Everybody want to be global, having a global influence we can get access to a bigger amount of readers, users and of course, clients. Using an online business we can go anywhere in the world and we believe that we have a global business. And don’t misunderstand me, potentially it is a global business, but not in the practice.
Let’s review in this post why so many digital companies and infopreneurs are leaving a lot of money on the table simply because they don’t take care of those people in different markets ready to pay for the problem they solve just because they are not engaging with them.
Online is not global
If you upload a content to the internet it becomes globally accessible, but it doesn’t mean that it becomes global in terms of impact and market penetration.
Coca-Cola is global because it is accessible in (almost) every part of the planet and they have a different strategy which affects to packaging, branding, cost, distribution, bottles size, the variety of products and of course, specific adverts to adapt the final product to every different market. This is the kind of “global” I am talking about.
Conversely, we can identify a lot of brands in a different range of industries that trade online via e-commerce and they are virtually accessible from any point on the planet. And they don’t do any relevant sales in their neighbour market, even if there is no problem about logistics and they translate the whole website into their local language.
Why are they not doing sales in the other market? The website is translated, is in the local currency, logistics are perfect and they are spending some money in online advertisement.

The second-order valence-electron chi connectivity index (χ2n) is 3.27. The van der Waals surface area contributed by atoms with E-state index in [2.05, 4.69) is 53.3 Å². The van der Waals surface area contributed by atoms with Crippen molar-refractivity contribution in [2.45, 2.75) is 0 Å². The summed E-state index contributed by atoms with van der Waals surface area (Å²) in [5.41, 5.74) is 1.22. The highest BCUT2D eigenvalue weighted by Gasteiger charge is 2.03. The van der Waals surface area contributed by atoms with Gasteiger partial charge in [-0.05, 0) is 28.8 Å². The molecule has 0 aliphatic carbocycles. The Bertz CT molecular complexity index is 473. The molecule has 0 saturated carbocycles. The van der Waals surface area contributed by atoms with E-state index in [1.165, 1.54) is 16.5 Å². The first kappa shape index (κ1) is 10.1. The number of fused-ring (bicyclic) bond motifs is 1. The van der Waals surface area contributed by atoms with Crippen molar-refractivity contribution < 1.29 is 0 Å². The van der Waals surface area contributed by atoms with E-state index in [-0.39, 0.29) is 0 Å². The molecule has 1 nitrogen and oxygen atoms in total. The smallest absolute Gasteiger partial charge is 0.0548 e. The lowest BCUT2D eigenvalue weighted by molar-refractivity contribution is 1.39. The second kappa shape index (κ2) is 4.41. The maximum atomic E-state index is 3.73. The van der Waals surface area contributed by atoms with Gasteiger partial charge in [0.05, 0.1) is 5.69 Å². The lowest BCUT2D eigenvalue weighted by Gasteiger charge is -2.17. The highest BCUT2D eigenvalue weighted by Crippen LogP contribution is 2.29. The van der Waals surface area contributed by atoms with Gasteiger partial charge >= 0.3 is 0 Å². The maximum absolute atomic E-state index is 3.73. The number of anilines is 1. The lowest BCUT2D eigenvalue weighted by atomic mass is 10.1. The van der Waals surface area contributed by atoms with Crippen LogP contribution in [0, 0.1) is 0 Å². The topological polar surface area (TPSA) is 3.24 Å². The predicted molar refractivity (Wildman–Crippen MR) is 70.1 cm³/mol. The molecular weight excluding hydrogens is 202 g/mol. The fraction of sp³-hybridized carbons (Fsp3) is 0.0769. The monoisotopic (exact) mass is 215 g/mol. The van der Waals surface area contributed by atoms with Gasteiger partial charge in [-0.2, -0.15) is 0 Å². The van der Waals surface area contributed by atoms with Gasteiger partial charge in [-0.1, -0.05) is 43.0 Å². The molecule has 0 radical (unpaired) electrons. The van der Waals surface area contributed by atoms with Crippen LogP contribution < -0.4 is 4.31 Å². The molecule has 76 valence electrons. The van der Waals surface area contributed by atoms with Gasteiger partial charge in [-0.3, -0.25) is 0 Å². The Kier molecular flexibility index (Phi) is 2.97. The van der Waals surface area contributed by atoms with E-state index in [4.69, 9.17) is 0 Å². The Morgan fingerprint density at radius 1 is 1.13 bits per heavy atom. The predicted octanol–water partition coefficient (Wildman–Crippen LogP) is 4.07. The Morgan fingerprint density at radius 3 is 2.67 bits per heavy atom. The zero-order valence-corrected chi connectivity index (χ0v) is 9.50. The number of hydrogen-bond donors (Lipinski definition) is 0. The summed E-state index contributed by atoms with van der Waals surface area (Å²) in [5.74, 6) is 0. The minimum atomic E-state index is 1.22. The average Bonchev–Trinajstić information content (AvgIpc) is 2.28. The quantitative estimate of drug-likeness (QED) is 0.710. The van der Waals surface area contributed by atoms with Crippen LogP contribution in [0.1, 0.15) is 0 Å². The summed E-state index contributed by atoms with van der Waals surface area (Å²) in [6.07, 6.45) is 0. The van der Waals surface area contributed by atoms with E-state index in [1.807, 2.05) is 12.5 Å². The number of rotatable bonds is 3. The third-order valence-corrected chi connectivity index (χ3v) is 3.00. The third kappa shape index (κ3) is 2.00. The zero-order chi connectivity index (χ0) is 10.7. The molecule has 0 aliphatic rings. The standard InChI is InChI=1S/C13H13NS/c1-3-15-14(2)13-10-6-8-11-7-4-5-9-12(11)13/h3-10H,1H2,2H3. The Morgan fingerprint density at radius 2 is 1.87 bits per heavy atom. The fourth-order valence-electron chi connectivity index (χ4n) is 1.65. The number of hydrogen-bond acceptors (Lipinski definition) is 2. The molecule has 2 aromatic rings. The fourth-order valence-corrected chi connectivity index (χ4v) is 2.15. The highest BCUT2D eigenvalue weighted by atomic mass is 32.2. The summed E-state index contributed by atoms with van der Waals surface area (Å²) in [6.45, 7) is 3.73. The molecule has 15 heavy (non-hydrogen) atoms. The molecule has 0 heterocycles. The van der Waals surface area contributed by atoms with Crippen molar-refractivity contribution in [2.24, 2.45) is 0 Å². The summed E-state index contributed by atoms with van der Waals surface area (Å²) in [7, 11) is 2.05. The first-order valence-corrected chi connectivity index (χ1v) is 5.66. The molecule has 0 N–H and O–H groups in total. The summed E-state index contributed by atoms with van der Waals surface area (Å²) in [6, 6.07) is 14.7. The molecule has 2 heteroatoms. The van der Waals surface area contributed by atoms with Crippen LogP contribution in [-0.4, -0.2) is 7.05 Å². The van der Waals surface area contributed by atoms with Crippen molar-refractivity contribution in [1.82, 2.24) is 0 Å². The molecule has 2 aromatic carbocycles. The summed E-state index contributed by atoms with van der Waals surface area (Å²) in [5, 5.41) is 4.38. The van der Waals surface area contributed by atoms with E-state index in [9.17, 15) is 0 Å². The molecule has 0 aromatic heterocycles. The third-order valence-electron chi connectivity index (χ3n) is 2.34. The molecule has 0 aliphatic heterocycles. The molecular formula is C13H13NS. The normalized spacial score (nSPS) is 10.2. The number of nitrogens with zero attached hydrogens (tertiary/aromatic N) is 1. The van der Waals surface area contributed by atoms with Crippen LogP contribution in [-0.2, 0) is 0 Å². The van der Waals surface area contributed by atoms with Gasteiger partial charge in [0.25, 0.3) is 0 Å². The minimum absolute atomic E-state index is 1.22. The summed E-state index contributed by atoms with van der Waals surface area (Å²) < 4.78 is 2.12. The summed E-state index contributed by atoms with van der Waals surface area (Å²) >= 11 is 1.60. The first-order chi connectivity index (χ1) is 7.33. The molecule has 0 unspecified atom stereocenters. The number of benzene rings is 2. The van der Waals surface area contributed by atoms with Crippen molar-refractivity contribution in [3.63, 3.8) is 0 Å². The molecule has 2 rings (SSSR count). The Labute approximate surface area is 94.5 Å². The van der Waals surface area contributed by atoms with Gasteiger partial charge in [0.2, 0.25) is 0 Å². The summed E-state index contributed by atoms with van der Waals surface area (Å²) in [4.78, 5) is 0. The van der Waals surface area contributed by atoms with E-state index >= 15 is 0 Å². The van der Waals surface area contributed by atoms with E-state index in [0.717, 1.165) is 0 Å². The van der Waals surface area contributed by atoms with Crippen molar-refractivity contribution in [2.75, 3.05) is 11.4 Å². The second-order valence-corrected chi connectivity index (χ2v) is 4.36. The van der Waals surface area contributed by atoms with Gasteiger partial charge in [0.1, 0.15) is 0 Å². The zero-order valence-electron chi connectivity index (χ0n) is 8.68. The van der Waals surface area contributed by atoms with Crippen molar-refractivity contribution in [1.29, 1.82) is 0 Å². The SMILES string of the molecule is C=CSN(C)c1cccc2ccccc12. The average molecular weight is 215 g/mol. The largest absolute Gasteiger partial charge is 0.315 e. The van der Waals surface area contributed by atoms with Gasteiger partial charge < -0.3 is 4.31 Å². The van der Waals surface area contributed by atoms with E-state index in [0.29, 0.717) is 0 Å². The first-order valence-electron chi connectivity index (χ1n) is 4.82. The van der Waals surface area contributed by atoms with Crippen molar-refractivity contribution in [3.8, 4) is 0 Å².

The answer is because all of these is not enough!
Online don’t mean global!
If you want to do global your brand you will need to invest in adapting your brand for the local needs even if you are trading online. Every market has a particular culture and peculiarities and if you don’t understand this you will never engage with your audience in any new market.
Translating your content is the worst global content strategy
Translating your content is the worst decision that you can make if you want to connect with a new audience, even if you subcontract translators to do the job unless you understand the audience in the new market and what are their pains translating is just a not human piece of content lost on the internet.
Sometimes is really hard starting again to discover who is your potential reader in a new different market when you already did the job years ago on your natural market where you are well known. But indeed this is a job that you have to do if you want to connect and engage with a new audience.
Let me show you how important could be a bad content adaptation to another language, or even to a different market using the same language. As a Spaniard we use in Spain the verb “coger” which actually means “to take”. Nothing wrong with that, “to take the car” or “to take the bus” or whatever.
But actually would have a funny misunderstand if we use the same verb in any Spanish-speaking country in Latin America, where the verb “coger” have a very different meaning (basically a sexual meaning). So you can imagine how weird sounds a guy from Spain saying “coger el bus” (take the bus) in South America.